Purgatory is the topic today. We briefly touched on purgatory in three past APJs — episodes 1150, 1162, and 1290 — but nothing at length. That changes today with a question from Sydney, who lives in the beautiful state of Arizona.
“Hi, Pastor John! I know that some older Christians believed in a secondary refinement or purgatory, a purging of the soul after death and before heaven. C.S. Lewis once rhetorically wrote: ‘Our souls demand Purgatory, don’t they?’ He explained that Christians should want purgatory as a sort of self-cleaning before we are ready to enter into the eternal presence of God. He said this in his book Letters to Malcolm: Chiefly on Prayer. Coming from Lewis, purgatory seems like a humble, preparatory step before we enter eternity. Biblically speaking, 1 Corinthians 3:10–15 is the most common biblical proof for it. There we read that ‘each one’s work will become manifest, for the Day will disclose it, because it will be revealed by fire, and the fire will test what sort of work each one has done’ (verse 13). And ‘if anyone’s work is burned up, he will suffer loss, though he himself will be saved, but only as through fire’ (verse 15). But does the Bible confirm purgatory?”
It’s really interesting that this question would come just now, because I am listening to Lewis’s book Letters to Malcolm: Chiefly on Prayer at this very moment. It’s on my phone. I’m primed.
Nearly Dead Wrong
As much as I love C.S. Lewis and stand in awe of his gifts of logic and poetic vision and his capacities to express things in vivid, concrete, inimitable, analogical ways, nevertheless, his position and his reasoning on purgatory miss the mark. He says flat out in Letters to Malcolm (I’ll give you a longer quote than was given to us),
I believe in Purgatory. . . . Our souls demand Purgatory, don’t they? Would it not break the heart if God said to us, “It’s true, my son, that your breath smells and your rags drip with mud and slime, but we are charitable here [meaning, in heaven] and no one will upbraid you with these things, nor draw away from you. Enter into the joy”? Should we not reply, “With submission, sir, and if there is no objection, I’d rather be cleaned first.” “It may hurt, you know” — “Even so, sir.” (145–46)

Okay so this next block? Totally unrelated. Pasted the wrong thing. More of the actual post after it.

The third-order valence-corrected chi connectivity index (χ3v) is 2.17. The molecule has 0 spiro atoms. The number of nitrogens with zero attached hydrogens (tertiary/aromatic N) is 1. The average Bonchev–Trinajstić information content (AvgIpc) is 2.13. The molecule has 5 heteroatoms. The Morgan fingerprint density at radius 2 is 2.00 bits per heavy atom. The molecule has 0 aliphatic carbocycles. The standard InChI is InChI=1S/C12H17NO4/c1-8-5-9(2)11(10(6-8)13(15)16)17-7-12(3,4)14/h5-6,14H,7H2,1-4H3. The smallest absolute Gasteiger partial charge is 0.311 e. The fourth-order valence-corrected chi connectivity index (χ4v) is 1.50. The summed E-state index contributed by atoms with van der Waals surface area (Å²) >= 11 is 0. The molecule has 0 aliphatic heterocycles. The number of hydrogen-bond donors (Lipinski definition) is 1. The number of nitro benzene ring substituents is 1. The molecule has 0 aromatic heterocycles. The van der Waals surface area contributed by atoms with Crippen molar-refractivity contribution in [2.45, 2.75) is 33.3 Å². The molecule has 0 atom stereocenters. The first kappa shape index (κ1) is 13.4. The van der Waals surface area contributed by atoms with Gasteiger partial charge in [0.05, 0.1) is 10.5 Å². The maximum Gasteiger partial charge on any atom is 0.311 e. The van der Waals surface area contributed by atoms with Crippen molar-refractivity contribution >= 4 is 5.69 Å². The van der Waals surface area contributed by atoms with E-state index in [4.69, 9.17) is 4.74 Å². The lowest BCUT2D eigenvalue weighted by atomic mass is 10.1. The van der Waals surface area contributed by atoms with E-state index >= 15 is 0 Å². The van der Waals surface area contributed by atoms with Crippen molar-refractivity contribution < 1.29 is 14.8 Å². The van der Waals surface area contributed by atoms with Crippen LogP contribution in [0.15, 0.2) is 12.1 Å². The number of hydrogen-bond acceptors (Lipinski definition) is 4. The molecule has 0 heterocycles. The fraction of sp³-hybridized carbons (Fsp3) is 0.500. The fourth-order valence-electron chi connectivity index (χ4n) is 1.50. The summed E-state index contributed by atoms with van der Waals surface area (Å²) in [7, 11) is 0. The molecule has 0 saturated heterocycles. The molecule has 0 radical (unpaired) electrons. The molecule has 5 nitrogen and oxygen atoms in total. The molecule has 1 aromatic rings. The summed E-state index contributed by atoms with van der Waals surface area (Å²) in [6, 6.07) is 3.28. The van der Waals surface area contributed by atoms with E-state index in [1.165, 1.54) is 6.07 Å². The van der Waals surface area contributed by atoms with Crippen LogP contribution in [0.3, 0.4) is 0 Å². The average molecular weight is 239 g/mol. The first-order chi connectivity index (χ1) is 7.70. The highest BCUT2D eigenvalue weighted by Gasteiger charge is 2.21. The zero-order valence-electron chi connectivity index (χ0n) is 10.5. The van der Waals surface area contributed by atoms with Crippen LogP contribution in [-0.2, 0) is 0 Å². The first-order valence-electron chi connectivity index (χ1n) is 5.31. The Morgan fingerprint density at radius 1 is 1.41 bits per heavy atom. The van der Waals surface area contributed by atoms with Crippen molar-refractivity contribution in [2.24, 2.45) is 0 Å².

It’s good writing. I love it. It’s dead wrong, but I love it. No — it’s not quite dead wrong. I’ll try to explain. Now, what’s typical of Lewis here, as in most places, is that he rarely quotes Scripture. If you’ve read Lewis (and I’ve read almost all of Lewis), you know you don’t go to C.S. Lewis to watch serious biblical exposition in the making. You don’t. No doubt, he knows his Bible — goodness gracious, he can quote his Greek New Testament probably better than I can. He probably has got parts of it memorized, and his theology is generally true. He’s not a heretic, but if he had tried to support this belief with Scripture, he would have been hard put to do it.
What the Catechism Says
Now, before I go into particular texts that make purgatory, I think, untenable biblically, let’s define it the way the Roman Catholic Church does, because they’re the ones who promote this doctrine, and let’s see whether Lewis’s argument stands on its own terms. Here’s what the Catechism of the Catholic Church says in defining purgatory.
All who die in God’s grace and friendship, but still imperfectly purified, are indeed assured of their eternal salvation; but after death they undergo purification, so as to achieve the holiness necessary to enter the joy of heaven. The Church gives the name Purgatory to this final purification of the elect, which is entirely different from the punishment of the damned.
“Nobody’s going into the very presence of God with any stain or inner sin left.”
That’s all from the Catechism of the Catholic Church. There is no doubt that we must be purified completely, without sin, in order to enter the very presence of God in our final state. Otherwise, we’d be incinerated, and God would be defiled and dishonored. None of us believes that is going to happen. We’re all in agreement about that. That’s not going to happen. Nobody’s going into the very presence of God with any stain or inner sin left.
But here’s the assumption that Lewis and the Catholic Church bring to the situation: their assumption is that it requires another process, beyond the process of this life, to get abiding sin out of our lives. Now, why would they assume that? Since we had a relatively long process of purification or sanctification in this life by the Holy Spirit, and it did not perfect us, we realize it’s going to take a divine stroke or word of purification by the hand of God or the word of God, the way Jesus purified people instantaneously with a word, in order to finish this purifying work. Why would we not rather assume that God does it first progressively in this life, and then at the end finishes it instantaneously?